The second situation is a) payment for work, and b) support of ministry. Jesus didn’t have a secular job. He received financial support of His earthly ministry. First Corinthians 9 and 1 Timothy 5:17-18 are abundantly clear that “those who proclaim the gospel should get their living by the gospel.” Proverbs 31 speaks of the wife and mother who crafts various things and sells them to bring in extra money for her household. My craft is writing and speaking. This is how I help bring in extra money for my household. These Scriptures are also why it would be completely fine for me to sell books, utilize Patreon, charge subscription fees, receive money from ads and sponsorships and any of the other things I mentioned in the first paragraph, just as it is fine for most other Christian bloggers and ministries who do.

Another excellent resource on this topic is Daniel Darling’s article No, All Christian Content Shouldn’t Be Free.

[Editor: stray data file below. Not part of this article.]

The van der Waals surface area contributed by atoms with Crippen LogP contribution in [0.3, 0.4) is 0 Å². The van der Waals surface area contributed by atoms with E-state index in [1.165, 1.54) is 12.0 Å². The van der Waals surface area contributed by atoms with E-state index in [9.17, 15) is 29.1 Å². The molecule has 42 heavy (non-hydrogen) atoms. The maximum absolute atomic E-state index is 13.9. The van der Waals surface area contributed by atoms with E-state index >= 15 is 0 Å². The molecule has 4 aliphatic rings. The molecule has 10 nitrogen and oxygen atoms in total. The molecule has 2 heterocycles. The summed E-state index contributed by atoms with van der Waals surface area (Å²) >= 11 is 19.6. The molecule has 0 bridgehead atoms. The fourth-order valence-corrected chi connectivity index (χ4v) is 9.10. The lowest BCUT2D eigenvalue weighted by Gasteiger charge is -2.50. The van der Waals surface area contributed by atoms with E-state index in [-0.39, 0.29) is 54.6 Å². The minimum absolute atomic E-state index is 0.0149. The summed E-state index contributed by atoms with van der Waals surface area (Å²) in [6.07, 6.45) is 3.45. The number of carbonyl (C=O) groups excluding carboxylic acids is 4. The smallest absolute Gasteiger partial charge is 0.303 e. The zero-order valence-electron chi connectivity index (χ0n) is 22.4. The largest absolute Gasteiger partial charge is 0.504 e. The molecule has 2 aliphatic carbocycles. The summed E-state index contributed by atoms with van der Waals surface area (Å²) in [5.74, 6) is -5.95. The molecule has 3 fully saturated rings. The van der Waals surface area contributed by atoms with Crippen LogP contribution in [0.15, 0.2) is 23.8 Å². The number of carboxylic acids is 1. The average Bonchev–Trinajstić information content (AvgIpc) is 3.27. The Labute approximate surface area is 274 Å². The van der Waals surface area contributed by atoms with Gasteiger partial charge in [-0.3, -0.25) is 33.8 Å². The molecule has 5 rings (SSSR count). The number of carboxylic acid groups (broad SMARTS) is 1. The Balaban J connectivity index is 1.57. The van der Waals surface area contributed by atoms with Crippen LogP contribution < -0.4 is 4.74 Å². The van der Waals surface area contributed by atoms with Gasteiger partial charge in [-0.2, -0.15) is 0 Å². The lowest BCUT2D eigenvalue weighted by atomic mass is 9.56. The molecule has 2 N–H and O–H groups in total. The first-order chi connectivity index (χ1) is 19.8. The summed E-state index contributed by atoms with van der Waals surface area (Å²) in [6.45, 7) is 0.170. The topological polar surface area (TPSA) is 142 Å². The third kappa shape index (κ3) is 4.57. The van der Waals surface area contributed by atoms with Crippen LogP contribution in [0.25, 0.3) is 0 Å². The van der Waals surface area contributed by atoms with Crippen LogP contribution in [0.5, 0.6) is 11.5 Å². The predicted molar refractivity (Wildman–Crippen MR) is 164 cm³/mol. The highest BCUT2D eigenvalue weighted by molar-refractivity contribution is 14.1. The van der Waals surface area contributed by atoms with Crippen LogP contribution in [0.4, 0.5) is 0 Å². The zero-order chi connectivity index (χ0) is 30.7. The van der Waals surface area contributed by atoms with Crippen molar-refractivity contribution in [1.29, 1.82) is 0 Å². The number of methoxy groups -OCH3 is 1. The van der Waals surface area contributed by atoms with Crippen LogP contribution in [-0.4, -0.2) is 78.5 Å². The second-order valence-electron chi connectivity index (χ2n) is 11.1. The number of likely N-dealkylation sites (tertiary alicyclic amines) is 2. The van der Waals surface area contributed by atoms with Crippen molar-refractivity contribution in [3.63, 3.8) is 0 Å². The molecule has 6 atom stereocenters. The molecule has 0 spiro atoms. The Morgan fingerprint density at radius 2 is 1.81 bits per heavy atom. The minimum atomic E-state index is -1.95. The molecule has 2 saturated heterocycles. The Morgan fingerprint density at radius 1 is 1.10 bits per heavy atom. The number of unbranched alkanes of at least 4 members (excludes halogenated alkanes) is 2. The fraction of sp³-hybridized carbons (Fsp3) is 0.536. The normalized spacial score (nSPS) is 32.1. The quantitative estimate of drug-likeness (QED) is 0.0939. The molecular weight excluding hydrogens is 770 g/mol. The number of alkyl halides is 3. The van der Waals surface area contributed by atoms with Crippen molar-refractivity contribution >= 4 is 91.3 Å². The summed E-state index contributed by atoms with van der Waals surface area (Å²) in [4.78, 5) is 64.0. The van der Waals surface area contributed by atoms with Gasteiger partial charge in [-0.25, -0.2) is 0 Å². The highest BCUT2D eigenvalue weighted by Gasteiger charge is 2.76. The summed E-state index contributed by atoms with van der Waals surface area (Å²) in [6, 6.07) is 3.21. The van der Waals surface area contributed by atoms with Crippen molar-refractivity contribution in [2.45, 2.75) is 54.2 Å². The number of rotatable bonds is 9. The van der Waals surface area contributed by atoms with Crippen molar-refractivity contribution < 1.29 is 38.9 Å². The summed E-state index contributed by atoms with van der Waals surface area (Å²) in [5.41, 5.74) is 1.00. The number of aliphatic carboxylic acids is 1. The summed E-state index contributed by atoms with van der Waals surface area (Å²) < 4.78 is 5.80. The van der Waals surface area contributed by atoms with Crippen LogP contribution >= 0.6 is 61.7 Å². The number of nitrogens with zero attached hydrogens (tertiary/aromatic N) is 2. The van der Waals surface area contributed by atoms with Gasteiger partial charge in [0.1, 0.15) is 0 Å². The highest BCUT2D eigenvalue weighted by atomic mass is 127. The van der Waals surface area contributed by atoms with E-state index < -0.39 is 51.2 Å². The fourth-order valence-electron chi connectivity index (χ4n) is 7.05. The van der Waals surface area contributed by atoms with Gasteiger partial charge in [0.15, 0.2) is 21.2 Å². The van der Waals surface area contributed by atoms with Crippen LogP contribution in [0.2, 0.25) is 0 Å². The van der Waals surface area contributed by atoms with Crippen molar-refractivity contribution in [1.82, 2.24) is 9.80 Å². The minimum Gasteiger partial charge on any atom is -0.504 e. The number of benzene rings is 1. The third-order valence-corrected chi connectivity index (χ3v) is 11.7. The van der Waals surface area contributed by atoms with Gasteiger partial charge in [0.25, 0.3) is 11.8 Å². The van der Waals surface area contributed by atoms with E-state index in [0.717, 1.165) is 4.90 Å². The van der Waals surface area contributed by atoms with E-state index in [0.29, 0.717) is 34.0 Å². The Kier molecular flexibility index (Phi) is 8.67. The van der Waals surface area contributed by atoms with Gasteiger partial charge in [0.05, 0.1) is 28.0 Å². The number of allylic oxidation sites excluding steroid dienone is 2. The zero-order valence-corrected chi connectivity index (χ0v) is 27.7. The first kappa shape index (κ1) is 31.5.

As to “the near complete aligning of one’s salvation with the allegiance to a physical church organization”, first of all, I’m not entirely clear on what you mean by that, but the New Testament couldn’t be plainer that Christians are to be joined to a local church and that one of the first signs that someone isn’t a Christian is when she leaves or refuses to be part of the church. I’ve covered this thoroughly, including the relevant Scriptures, in my article Basic Training: 7 Reasons Church is Not Optional and Non-Negotiable for Christians.


Our church’s women’s Bible study is using Priscilla Shirer’s content (The Armor of God). I looked at your blog, but didn’t find too many quotes from Shirer that I could use to draw an appropriate conclusion. 

Occasionally I will get this question from readers: “I know you’ve written an article saying that _____ is a false teacher, but what about [this particular book she wrote]? Is it OK for me/our church to study?”

It seems like your question might be along those lines. I’ve answered it in this Mailbag article. 

Priscilla Shirer is a false teacher (see my article Going Beyond Scripture: Why It’s Time to Say Good-Bye to Priscilla Shirer and Going Beyond Ministries). The way Scripture instructs us to deal with false teachers is to avoid the person entirely, which would include all of her materials, merchandise, etc. This is not only the biblical way to do things, it is much less time-consuming than sifting through quotes from her books to find out if any of them might be passable for use in your church.